On Ascension Day, we all went to pay a visit to Madame Bergali, a celebrated Italian poetess. On my return to Pasean the same evening, my pretty mistress wished to get into a carriage for four persons in which her husband and sister were already seated, while I was alone in a two-wheeled chaise. I exclaimed at this, saying that such a mark of distrust was indeed too pointed, and everybody remonstrated with her, saying that she ought not to insult me so cruelly. She was compelled to come with me, and having told the postillion that I wanted to go by the nearest road, he left the other carriages, and took the way through the forest of Cequini. The sky was clear and cloudless when we left, but in less than half-an-hour we were visited by one of those storms so frequent in the south, which appear likely to overthrow heaven and earth, and which end rapidly, leaving behind them a bright sky and a cool atmosphere, so that they do more good than harm.
“Oh, heavens!” exclaimed my companion, “we shall have a storm.”
“Yes,” I say, “and although the chaise is covered, the rain will spoil your pretty dress. I am very sorry.”
“I do not mind the dress; but the thunder frightens me so!”
“Close your ears.”
“And the lightning?”
“Postillion, let us go somewhere for shelter.”
“There is not a house, sir, for a league, and before we come to it, the storm will have passed off.”
He quietly keeps on his way, and the lightning flashes, the thunder sends forth its mighty voice, and the lady shudders with fright. The rain comes down in torrents, I take off my cloak to shelter us in front, at the same moment we are blinded by a flash of lightning, and the electric fluid strikes the earth within one hundred yards of us. The horses plunge and prance with fear, and my companion falls in spasmodic convulsions. She throws herself upon me, and folds me in her arms. The cloak had gone down, I stoop to place it around us, and improving my opportunity I take up her clothes. She tries to pull them down, but another clap of thunder deprives her of every particle of strength. Covering her with the cloak, I draw her towards me, and the motion of the chaise coming to my assistance, she falls over me in the most favourable position. I lose no time, and under pretence of arranging my watch in my fob, I prepare myself for the assault. On her side, conscious that, unless she stops me at once, all is lost, she makes a great effort; but I hold her tightly, saying that if she does not feign a fainting fit, the post-boy will turn round and see everything; I let her enjoy the pleasure of calling me an infidel, a monster, anything she likes, but my victory is the most complete that ever a champion achieved.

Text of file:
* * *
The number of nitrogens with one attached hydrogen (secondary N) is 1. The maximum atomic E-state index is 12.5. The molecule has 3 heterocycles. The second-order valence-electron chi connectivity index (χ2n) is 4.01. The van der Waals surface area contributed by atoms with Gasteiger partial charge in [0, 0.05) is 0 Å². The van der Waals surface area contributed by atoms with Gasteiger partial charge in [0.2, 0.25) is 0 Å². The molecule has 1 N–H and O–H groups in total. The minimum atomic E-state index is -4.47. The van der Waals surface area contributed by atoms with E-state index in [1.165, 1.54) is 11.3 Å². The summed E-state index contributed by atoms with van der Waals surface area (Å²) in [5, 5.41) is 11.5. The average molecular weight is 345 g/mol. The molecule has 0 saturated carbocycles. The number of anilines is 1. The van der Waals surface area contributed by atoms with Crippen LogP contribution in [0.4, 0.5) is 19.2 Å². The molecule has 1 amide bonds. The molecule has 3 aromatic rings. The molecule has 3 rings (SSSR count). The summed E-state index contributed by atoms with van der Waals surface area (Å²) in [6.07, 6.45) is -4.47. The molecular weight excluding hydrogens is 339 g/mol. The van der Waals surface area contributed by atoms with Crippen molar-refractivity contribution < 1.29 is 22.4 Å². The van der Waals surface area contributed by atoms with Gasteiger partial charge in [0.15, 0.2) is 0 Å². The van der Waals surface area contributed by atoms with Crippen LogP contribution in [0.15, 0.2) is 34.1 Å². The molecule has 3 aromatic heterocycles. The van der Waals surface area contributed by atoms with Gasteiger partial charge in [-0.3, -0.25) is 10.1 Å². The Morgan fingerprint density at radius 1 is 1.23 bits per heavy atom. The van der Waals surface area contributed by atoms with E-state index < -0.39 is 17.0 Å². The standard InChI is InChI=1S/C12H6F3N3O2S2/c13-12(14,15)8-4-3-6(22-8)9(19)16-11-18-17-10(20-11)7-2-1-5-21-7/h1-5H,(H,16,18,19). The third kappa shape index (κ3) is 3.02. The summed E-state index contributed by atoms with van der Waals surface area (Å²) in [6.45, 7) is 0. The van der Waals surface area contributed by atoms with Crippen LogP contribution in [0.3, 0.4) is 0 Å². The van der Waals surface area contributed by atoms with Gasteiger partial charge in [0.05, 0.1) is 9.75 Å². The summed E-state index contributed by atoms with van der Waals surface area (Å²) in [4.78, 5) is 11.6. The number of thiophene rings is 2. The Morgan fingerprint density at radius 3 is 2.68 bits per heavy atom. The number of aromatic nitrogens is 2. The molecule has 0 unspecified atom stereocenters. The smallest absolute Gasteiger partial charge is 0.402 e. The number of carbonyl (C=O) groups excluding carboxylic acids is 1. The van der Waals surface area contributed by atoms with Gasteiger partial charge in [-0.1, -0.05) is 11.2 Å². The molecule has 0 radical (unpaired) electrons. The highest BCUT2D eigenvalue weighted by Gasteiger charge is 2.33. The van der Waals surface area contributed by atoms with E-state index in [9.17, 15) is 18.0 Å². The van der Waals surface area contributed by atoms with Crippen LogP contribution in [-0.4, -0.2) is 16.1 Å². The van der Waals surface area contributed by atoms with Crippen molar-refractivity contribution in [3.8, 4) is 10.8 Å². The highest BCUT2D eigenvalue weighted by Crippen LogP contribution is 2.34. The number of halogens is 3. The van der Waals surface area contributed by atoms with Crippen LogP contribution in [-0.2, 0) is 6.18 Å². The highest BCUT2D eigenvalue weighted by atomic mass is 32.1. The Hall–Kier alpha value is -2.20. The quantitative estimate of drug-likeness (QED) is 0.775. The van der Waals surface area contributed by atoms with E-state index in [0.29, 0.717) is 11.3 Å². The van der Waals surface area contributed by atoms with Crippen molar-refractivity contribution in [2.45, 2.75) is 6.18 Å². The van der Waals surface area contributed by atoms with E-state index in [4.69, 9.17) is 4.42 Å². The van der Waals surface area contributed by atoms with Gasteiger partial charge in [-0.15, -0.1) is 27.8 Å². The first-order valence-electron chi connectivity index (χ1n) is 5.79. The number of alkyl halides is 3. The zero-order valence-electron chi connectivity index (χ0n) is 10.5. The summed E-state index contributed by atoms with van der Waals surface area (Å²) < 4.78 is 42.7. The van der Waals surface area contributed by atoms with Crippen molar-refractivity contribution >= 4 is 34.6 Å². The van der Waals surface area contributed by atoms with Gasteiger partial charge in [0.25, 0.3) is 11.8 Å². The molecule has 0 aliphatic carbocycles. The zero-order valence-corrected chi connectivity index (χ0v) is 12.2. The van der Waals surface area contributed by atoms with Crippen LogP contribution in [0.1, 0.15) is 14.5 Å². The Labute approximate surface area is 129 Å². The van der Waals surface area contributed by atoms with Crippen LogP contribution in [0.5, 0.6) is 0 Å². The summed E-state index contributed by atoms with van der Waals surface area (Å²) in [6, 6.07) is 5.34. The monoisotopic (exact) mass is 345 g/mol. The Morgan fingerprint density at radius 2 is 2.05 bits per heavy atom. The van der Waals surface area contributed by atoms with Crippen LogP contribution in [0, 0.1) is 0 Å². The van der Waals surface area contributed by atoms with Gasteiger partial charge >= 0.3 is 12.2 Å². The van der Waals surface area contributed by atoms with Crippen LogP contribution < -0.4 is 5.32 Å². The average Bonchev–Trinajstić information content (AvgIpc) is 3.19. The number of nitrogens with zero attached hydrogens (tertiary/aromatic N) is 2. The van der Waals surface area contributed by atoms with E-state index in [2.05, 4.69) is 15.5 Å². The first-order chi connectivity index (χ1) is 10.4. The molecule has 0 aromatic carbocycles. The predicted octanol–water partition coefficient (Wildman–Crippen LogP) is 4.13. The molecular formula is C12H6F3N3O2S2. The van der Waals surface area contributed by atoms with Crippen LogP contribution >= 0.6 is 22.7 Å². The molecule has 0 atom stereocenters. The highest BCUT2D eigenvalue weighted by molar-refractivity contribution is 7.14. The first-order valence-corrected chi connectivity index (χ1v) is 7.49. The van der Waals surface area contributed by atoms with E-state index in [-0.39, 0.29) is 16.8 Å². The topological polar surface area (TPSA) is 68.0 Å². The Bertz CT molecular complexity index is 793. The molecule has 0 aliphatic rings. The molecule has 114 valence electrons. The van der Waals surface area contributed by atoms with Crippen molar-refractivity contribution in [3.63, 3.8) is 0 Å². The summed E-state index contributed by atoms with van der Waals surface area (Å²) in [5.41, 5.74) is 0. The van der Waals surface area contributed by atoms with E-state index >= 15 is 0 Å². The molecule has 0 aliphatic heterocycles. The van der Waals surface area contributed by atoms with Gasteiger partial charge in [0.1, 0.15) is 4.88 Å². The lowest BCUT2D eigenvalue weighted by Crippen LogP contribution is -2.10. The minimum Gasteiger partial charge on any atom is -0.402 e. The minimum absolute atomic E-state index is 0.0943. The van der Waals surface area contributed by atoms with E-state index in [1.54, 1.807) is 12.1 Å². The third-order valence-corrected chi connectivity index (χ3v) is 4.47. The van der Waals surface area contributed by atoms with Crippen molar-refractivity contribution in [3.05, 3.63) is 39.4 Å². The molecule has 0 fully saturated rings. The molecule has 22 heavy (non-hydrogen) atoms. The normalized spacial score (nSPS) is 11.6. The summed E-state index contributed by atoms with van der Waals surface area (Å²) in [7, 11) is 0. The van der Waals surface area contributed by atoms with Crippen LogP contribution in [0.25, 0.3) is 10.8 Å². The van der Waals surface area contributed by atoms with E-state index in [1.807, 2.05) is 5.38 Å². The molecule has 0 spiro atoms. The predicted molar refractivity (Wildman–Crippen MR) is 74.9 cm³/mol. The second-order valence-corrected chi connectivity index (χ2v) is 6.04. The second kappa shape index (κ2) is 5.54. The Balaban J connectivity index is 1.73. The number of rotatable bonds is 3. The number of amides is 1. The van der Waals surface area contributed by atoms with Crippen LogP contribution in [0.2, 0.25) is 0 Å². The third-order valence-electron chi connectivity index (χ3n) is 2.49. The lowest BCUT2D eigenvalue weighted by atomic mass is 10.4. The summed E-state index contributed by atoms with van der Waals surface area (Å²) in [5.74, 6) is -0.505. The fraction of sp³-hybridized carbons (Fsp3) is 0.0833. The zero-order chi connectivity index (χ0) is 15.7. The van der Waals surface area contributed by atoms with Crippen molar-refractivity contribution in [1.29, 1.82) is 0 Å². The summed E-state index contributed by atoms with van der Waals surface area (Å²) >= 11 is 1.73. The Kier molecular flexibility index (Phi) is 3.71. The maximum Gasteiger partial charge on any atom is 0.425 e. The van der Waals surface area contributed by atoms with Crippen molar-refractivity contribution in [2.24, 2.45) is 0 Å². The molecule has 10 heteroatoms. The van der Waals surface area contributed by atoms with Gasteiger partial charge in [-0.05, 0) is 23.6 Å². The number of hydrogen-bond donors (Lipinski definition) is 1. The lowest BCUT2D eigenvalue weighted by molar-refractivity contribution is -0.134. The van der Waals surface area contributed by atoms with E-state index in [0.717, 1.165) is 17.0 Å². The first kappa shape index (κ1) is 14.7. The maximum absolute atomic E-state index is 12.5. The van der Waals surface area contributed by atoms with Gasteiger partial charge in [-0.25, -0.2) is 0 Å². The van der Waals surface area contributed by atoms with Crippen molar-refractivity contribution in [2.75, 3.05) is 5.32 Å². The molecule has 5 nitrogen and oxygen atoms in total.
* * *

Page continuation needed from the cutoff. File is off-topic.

The rain, however, was falling, the wind, which was very high, blew in our faces, and, compelled to stay where she was, she said I would ruin her reputation, as the postillion could see everything.
“I keep my eye upon him,” I answered, “he is not thinking of us, and even if he should turn his head, the cloak shelters us from him. Be quiet, and pretend to have fainted, for I will not let you go.”
She seems resigned, and asks how I can thus set the storm at defiance.
“The storm, dear one, is my best friend to-day.”